Representatives for district attorney candidates and Mike Tomlinson debated, and Krasner showed up midway through the forum.
The Upper Holmesburg Civic Association last week hosted a candidates forum at St. Dominic’s Marian Hall for the district attorney and city controller candidates.
Times editor Tom Waring asked questions that were researched by the civic association.
The forum started with appearances by Tim O’Brien, on behalf of Republican district attorney candidate Beth Grossman; Liam Riley, representing Democratic district attorney candidate Larry Krasner; and Mike Tomlinson, Republican candidate for city controller.
Grossman and Krasner debated that night, Oct. 19, at La Salle University. Krasner was able to make it to Upper Holmesburg midway through the forum.
Tomlinson, who faces Democrat Rebecca Rhynhart, vowed to provide more oversight of the underfunded pension plan and the School District of Philadelphia, which he said wastes money.
A CPA from Holmesburg whose campaign has little money, he promised to rile the establishment by identifying waste in the city’s general fund.
“I will expose it,” he said.
If elected, he will examine and scale back big city contracts. To control employee health care costs, he’ll use the city’s bargaining power for lower rates. He also plans to combat what he calls “rampant” patronage.
Philadelphia, he believes, needs to have a better business-friendly reputation to be able to attract companies such as Amazon.
One question asked Tomlinson to describe the requirements to become controller.
“The main requirement for this job is to be a Democrat,” he said, half-jokingly.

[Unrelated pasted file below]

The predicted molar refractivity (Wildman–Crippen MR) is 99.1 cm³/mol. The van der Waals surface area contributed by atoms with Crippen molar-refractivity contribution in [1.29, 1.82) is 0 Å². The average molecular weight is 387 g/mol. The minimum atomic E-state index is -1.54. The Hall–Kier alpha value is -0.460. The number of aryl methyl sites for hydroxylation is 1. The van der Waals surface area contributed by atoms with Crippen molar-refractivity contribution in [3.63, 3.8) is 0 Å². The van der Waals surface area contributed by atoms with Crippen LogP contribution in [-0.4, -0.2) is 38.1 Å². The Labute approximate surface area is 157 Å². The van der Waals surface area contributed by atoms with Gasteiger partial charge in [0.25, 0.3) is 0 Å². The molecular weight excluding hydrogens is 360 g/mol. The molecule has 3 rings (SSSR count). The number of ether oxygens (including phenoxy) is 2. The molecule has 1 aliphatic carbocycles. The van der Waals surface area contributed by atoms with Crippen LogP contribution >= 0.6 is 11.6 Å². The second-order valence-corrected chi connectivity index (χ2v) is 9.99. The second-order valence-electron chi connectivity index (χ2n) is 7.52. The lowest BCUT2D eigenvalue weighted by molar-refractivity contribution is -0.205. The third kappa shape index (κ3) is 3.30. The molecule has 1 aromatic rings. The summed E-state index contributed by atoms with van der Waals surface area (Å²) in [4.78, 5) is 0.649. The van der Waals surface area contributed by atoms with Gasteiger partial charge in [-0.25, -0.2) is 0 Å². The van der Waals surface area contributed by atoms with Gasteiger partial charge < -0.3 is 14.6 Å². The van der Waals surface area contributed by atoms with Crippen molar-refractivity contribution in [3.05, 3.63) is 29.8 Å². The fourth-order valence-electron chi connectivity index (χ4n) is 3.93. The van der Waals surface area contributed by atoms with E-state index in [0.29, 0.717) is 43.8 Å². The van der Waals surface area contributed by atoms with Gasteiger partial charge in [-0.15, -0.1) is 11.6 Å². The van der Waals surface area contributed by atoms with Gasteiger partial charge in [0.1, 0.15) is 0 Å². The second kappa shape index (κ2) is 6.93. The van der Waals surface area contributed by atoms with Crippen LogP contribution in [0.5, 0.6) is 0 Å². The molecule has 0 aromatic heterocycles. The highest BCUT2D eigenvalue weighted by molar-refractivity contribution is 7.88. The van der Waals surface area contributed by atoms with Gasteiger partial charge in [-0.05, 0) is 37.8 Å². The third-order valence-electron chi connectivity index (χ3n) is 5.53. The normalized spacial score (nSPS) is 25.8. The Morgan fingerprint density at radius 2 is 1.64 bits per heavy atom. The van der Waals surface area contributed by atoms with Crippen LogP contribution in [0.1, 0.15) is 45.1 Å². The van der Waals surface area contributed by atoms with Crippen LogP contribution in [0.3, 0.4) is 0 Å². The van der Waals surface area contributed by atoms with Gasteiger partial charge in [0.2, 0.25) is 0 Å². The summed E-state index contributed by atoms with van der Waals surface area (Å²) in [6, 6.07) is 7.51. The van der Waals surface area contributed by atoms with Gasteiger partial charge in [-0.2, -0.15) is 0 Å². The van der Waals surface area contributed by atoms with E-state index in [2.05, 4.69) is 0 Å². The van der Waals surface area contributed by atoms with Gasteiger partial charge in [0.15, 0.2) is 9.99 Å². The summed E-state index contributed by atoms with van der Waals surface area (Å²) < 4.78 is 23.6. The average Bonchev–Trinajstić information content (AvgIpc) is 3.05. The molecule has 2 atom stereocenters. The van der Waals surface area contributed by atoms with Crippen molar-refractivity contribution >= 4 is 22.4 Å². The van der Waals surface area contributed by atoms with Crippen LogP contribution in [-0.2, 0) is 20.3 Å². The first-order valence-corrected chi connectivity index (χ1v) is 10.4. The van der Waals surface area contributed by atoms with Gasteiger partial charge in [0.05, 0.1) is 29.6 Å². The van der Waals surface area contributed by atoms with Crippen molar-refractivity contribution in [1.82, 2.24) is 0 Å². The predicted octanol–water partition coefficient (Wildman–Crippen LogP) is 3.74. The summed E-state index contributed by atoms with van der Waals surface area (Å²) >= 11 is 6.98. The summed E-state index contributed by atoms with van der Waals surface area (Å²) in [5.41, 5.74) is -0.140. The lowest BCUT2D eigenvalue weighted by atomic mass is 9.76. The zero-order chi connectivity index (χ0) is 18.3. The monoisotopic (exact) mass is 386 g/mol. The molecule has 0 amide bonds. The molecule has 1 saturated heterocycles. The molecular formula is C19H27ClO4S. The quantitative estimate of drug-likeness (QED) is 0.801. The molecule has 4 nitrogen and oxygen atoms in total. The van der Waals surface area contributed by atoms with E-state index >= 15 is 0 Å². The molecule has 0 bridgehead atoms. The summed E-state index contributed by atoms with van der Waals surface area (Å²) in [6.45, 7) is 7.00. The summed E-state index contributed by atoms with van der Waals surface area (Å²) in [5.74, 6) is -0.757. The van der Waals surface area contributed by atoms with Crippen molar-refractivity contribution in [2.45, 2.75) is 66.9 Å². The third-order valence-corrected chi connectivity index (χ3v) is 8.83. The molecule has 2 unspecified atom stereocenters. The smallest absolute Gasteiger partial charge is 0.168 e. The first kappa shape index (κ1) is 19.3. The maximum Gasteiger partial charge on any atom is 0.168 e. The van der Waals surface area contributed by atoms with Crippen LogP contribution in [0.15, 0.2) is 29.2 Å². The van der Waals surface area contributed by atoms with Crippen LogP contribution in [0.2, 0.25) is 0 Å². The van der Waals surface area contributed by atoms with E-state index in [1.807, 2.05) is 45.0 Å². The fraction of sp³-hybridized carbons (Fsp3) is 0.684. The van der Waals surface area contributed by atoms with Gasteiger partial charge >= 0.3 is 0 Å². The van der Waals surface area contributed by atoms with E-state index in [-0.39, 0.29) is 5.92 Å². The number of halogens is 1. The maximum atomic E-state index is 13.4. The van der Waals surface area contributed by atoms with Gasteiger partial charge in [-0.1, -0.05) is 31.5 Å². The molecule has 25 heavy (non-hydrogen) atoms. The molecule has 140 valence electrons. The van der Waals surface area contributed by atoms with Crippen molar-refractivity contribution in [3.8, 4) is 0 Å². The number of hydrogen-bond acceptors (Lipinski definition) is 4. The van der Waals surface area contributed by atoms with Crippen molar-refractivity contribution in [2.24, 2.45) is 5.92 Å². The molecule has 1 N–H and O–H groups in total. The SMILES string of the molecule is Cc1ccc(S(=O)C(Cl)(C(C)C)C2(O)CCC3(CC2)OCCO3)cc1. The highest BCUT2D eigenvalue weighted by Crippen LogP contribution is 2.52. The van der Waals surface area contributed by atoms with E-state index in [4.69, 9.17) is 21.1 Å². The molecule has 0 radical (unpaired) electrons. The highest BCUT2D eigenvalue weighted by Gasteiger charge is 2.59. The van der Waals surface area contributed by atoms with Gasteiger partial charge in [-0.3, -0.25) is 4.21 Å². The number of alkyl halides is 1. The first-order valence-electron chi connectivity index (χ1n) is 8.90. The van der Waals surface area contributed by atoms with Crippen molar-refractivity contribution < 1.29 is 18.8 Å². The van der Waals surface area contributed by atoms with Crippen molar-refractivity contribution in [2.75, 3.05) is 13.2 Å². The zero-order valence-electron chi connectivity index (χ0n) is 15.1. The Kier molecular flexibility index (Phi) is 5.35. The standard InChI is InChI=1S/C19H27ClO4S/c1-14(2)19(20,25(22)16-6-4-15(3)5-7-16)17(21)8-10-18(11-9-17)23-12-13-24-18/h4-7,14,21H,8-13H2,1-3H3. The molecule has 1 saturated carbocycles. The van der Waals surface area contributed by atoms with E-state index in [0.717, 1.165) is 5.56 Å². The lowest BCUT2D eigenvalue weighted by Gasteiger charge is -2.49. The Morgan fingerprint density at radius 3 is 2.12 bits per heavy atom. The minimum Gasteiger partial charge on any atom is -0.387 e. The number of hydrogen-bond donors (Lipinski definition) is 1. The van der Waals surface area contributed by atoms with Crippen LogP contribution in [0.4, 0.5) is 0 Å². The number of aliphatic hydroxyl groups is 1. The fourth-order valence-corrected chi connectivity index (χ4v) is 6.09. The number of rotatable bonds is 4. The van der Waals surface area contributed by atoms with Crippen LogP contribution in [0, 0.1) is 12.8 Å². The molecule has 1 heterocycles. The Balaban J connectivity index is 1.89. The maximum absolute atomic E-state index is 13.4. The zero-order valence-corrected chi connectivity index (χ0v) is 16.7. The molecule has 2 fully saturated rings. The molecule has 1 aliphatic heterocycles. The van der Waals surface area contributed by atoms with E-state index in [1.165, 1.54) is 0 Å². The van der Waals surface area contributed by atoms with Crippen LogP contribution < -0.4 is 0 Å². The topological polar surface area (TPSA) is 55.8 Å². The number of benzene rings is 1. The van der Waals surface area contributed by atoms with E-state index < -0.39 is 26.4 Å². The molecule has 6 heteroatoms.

The last Republican controller was Tom Gola, who left office in 1973.
Tomlinson hopes voters ignore party labels on Nov. 7.
“Vote for the person,” he said.
O’Brien contended that Krasner, a career defense attorney, does not talk often about victims, instead focusing on defendants.
In response to a question about juvenile crime, O’Brien — a former bail commissioner — said if a defendant commits an adult crime, there will be “adult consequences.”
“Some of these 16-year-olds have earned their way to being charged as an adult,” he said.
O’Brien suggested increasing bail on drug dealer suspects and directing the money to a fund to combat the opioid epidemic.
O’Brien said repeat offenders should have to pay cash bail, adding that any elimination of cash bail will be harmful to Philadelphia. He said quality of life will suffer and crime will rise, including witness intimidation.
“It’s lights out, and I can’t say it more emphatically,” he said.
O’Brien told the crowd Grossman spent 21½ years in the district attorney’s office, including heading the dangerous drug unit and the Public Nuisance Task Force.
“Please look at qualifications and experience,” he said. “She’s walked the walk.”
Before Krasner arrived, Riley touted his platform to send violent criminals to jail and to provide job opportunities for less serious, non-violent defendants. For juveniles, he’d look to provide schooling and other services.
Safe injection sites for drug addicts have worked elsewhere, he said, adding that Krasner would favor them for Philadelphia.
Krasner said many homeless suspects should receive mental health treatment, and addicts should be directed to drug treatment facilities.
Krasner rejected O’Brien’s claim that he will let many defendants free without cash bail.
“That’s nonsense,” he said, adding that repeat criminals and wife beaters will be among the suspects who’ll remain jailed. “If you’re a danger, you’re going to sit in jail.”
Krasner said his experience has included working with clergy to lessen gun violence. ••